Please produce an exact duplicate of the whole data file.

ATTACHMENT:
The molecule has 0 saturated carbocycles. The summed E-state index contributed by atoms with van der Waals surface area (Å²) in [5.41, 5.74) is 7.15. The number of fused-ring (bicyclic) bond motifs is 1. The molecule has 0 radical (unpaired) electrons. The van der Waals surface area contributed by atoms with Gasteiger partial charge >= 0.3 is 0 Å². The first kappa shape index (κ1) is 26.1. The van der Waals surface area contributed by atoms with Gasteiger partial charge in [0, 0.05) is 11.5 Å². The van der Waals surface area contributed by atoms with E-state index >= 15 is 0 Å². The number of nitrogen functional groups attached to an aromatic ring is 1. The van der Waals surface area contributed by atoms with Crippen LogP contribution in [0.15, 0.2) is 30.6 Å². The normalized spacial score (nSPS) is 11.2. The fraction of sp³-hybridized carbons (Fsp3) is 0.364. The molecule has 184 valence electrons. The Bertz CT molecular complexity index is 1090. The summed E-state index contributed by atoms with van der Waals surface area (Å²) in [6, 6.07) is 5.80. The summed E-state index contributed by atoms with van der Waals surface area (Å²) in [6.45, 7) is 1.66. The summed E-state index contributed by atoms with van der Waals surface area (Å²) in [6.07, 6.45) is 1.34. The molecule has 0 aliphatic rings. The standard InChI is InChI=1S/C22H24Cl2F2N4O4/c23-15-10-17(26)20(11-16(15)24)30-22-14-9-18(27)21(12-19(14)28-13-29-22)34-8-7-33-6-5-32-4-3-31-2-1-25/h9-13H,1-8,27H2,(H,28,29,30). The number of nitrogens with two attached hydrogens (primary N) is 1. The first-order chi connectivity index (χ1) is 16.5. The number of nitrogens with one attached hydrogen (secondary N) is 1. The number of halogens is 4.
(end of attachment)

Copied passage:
The molecule has 0 saturated carbocycles. The summed E-state index contributed by atoms with van der Waals surface area (Å²) in [5.41, 5.74) is 7.15. The number of fused-ring (bicyclic) bond motifs is 1. The molecule has 0 radical (unpaired) electrons. The van der Waals surface area contributed by atoms with Gasteiger partial charge >= 0.3 is 0 Å². The first kappa shape index (κ1) is 26.1. The van der Waals surface area contributed by atoms with Gasteiger partial charge in [0, 0.05) is 11.5 Å². The van der Waals surface area contributed by atoms with E-state index >= 15 is 0 Å². The number of nitrogen functional groups attached to an aromatic ring is 1. The van der Waals surface area contributed by atoms with Crippen LogP contribution in [0.15, 0.2) is 30.6 Å². The normalized spacial score (nSPS) is 11.2. The fraction of sp³-hybridized carbons (Fsp3) is 0.364. The molecule has 184 valence electrons. The Bertz CT molecular complexity index is 1090. The summed E-state index contributed by atoms with van der Waals surface area (Å²) in [6, 6.07) is 5.80. The summed E-state index contributed by atoms with van der Waals surface area (Å²) in [6.45, 7) is 1.66. The summed E-state index contributed by atoms with van der Waals surface area (Å²) in [6.07, 6.45) is 1.34. The molecule has 0 aliphatic rings. The standard InChI is InChI=1S/C22H24Cl2F2N4O4/c23-15-10-17(26)20(11-16(15)24)30-22-14-9-18(27)21(12-19(14)28-13-29-22)34-8-7-33-6-5-32-4-3-31-2-1-25/h9-13H,1-8,27H2,(H,28,29,30). The number of nitrogens with two attached hydrogens (primary N) is 1. The first-order chi connectivity index (χ1) is 16.5. The number of nitrogens with one attached hydrogen (secondary N) is 1. The number of halogens is 4.